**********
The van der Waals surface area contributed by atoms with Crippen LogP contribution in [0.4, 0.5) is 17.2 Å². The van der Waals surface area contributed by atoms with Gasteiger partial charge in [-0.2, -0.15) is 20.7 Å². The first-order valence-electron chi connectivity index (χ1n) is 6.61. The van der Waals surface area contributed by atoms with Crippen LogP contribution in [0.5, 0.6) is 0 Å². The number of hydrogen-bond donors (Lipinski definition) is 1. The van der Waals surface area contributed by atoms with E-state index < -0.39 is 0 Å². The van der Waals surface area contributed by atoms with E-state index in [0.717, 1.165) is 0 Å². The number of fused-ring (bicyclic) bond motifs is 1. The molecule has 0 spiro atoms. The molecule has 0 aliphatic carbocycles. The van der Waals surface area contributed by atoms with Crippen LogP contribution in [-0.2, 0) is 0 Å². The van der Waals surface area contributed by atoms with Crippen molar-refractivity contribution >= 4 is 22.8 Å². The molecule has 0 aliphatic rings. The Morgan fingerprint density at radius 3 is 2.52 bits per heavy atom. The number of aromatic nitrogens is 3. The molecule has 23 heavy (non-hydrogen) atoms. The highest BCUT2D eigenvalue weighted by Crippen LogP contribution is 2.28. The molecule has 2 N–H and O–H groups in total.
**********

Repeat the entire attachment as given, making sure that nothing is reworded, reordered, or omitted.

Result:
The van der Waals surface area contributed by atoms with Crippen LogP contribution in [0.4, 0.5) is 17.2 Å². The van der Waals surface area contributed by atoms with Gasteiger partial charge in [-0.2, -0.15) is 20.7 Å². The first-order valence-electron chi connectivity index (χ1n) is 6.61. The van der Waals surface area contributed by atoms with Crippen LogP contribution in [0.5, 0.6) is 0 Å². The number of hydrogen-bond donors (Lipinski definition) is 1. The van der Waals surface area contributed by atoms with E-state index < -0.39 is 0 Å². The van der Waals surface area contributed by atoms with E-state index in [0.717, 1.165) is 0 Å². The number of fused-ring (bicyclic) bond motifs is 1. The molecule has 0 spiro atoms. The molecule has 0 aliphatic carbocycles. The van der Waals surface area contributed by atoms with Crippen LogP contribution in [-0.2, 0) is 0 Å². The van der Waals surface area contributed by atoms with Crippen molar-refractivity contribution >= 4 is 22.8 Å². The molecule has 0 aliphatic rings. The Morgan fingerprint density at radius 3 is 2.52 bits per heavy atom. The number of aromatic nitrogens is 3. The molecule has 23 heavy (non-hydrogen) atoms. The highest BCUT2D eigenvalue weighted by Crippen LogP contribution is 2.28. The molecule has 2 N–H and O–H groups in total.